Before a Hurricane
To prepare for a hurricane, you should take the following measures:
• Make plans to secure your property. Permanent storm shutters offer the best protection
for windows. A second option is to board up windows with 5/8” marine plywood, cut to fit
and ready to install. Tape does not prevent windows from breaking.
• Install straps or additional clips to securely fasten your roof to the frame structure. This
will reduce roof damage.
• Be sure trees and shrubs around your home are well trimmed.
• Clear loose and clogged rain gutters and down spouts.
• Determine how and where to secure your boat.
• Consider building a safe room.

During a Hurricane
If a hurricane is likely in your area, you should:
• Listen to the radio or TV for information.
• Secure your home, close storm shutters, and secure outdoor objects or bring them    
indoors.
• Turn off utilities if instructed to do so. Otherwise, turn the refrigerator thermostat to its
coldest setting and keep its doors closed.
• Turn off propane tanks.• Avoid using the phone, except for serious emergencies.
• Moor your boat if time permits.
• Ensure a supply of water for sanitary purposes such as cleaning and flushing toilets. Fill
the bathtub and other large containers with water.
You should evacuate under the following conditions:
• If you are directed by local authorities to do so. Be sure to follow their instructions.
• If you live in a mobile home or temporary structure—such shelters are particularly
hazardous during hurricanes no matter how well fastened to the ground.
• If you live in a high-rise building—hurricane winds are stronger at higher elevations.
• If you live on the coast, on a floodplain, near a river, or on an inland waterway.
• If you feel you are in danger.

If you are unable to evacuate, go to your safe room. If you do not have one, follow
these guidelines:

• Stay indoors during the hurricane and away from windows and glass doors.
• Close all interior doors—secure and brace external doors.
• Keep curtains and blinds closed. Do not be fooled if there is a lull; it could be the eye of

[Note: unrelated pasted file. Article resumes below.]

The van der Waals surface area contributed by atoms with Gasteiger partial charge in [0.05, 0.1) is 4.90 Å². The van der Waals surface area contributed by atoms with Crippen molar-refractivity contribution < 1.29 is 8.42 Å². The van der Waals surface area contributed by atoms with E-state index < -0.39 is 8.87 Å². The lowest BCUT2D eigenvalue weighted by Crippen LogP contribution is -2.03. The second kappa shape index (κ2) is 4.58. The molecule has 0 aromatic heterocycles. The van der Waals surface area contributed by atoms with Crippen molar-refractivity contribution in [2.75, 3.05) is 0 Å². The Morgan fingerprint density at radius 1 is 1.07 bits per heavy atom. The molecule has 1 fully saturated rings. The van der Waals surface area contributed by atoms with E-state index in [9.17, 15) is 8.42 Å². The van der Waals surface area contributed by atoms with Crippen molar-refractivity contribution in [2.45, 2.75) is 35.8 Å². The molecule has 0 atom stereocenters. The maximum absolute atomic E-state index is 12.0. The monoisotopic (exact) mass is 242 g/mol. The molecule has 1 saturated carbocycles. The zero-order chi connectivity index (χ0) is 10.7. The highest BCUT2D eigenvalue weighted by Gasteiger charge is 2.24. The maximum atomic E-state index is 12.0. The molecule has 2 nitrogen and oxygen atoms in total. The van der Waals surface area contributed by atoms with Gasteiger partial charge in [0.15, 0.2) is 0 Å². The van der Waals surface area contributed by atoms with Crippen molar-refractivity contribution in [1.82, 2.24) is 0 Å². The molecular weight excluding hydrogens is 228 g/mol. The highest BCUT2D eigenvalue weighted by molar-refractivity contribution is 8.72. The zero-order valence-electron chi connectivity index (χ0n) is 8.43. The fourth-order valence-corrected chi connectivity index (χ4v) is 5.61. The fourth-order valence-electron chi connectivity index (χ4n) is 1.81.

the storm - winds will pick up again.
• Take refuge in a small interior room, closet, or hallway on the lowest level.
• Lie on the floor under a table or another sturdy object.

Recovering from Disaster
Recovering from a disaster is usually a gradual process. Safety is a primary issue, as are
mental and physical well-being. If assistance is available, knowing how to access it makes
the process faster and less stressful. This section offers some general advice on steps to
take after disaster strikes in order to begin getting your home, your community, and your
life back to normal.


Ensure your safety

Find out how to care for your safety after a disaster
Your first concern after a disaster is your family’s health and safety. You need to consider
possible safety issues and monitor family health and well-being.


Aiding the Injured

Check for injuries. Do not attempt to move seriously injured persons unless they are in
immediate danger of death or further injury. If you must move an unconscious person, first
stabilize the neck and back, then call for help immediately.
• If the victim is not breathing, carefully position the victim for artificial respiration, clear the
airway, and commence mouth-to-mouth resuscitation.
• Maintain body temperature with blankets.
Be sure the victim does not become overheated.
• Never try to feed liquids to an unconscious person.


Health

• Be aware of exhaustion. Don’t try to do too much at once. Set priorities and pace
yourself. Get enough rest.
• Drink plenty of clean water.. Eat well.. Wear sturdy work boots and gloves.
• Wash your hands thoroughly with soap and clean water often when working in debris.

Safety Issues

• Be aware of new safety issues created by the disaster. Watch for washed out roads,
contaminated buildings, contaminated water, gas leaks, broken glass, damaged electrical
wiring, and slippery floors.
• Inform local authorities about health and safety issues, including chemical spills, downed
power lines, washed out roads, smoldering insulation, and dead animals.
Hurricane Information and preparations,
before and after